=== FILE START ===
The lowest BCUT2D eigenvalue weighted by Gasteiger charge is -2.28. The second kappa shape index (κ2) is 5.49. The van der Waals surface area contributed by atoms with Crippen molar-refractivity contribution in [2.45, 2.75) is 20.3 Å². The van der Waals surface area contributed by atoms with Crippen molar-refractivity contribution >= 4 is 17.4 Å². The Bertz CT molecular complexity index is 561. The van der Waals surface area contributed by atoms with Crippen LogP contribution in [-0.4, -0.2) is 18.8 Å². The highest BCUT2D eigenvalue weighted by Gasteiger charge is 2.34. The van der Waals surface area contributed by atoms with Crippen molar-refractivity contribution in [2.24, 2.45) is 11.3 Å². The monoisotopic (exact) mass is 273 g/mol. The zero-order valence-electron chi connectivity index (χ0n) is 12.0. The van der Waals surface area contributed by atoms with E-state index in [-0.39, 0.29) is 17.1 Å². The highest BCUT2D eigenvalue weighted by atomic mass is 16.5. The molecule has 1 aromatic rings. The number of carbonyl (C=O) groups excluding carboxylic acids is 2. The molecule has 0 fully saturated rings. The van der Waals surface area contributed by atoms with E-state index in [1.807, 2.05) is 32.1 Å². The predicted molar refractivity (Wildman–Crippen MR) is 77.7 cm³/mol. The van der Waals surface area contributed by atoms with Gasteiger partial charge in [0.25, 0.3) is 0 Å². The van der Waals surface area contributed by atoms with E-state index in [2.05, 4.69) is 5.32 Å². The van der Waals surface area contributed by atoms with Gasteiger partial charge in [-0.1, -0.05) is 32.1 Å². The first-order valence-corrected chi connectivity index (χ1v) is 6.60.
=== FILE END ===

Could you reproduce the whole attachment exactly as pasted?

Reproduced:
The lowest BCUT2D eigenvalue weighted by Gasteiger charge is -2.28. The second kappa shape index (κ2) is 5.49. The van der Waals surface area contributed by atoms with Crippen molar-refractivity contribution in [2.45, 2.75) is 20.3 Å². The van der Waals surface area contributed by atoms with Crippen molar-refractivity contribution >= 4 is 17.4 Å². The Bertz CT molecular complexity index is 561. The van der Waals surface area contributed by atoms with Crippen LogP contribution in [-0.4, -0.2) is 18.8 Å². The highest BCUT2D eigenvalue weighted by Gasteiger charge is 2.34. The van der Waals surface area contributed by atoms with Crippen molar-refractivity contribution in [2.24, 2.45) is 11.3 Å². The monoisotopic (exact) mass is 273 g/mol. The zero-order valence-electron chi connectivity index (χ0n) is 12.0. The van der Waals surface area contributed by atoms with E-state index in [-0.39, 0.29) is 17.1 Å². The highest BCUT2D eigenvalue weighted by atomic mass is 16.5. The molecule has 1 aromatic rings. The number of carbonyl (C=O) groups excluding carboxylic acids is 2. The molecule has 0 fully saturated rings. The van der Waals surface area contributed by atoms with E-state index in [1.807, 2.05) is 32.1 Å². The predicted molar refractivity (Wildman–Crippen MR) is 77.7 cm³/mol. The van der Waals surface area contributed by atoms with Gasteiger partial charge in [0.25, 0.3) is 0 Å². The van der Waals surface area contributed by atoms with E-state index in [2.05, 4.69) is 5.32 Å². The van der Waals surface area contributed by atoms with Gasteiger partial charge in [-0.1, -0.05) is 32.1 Å². The first-order valence-corrected chi connectivity index (χ1v) is 6.60.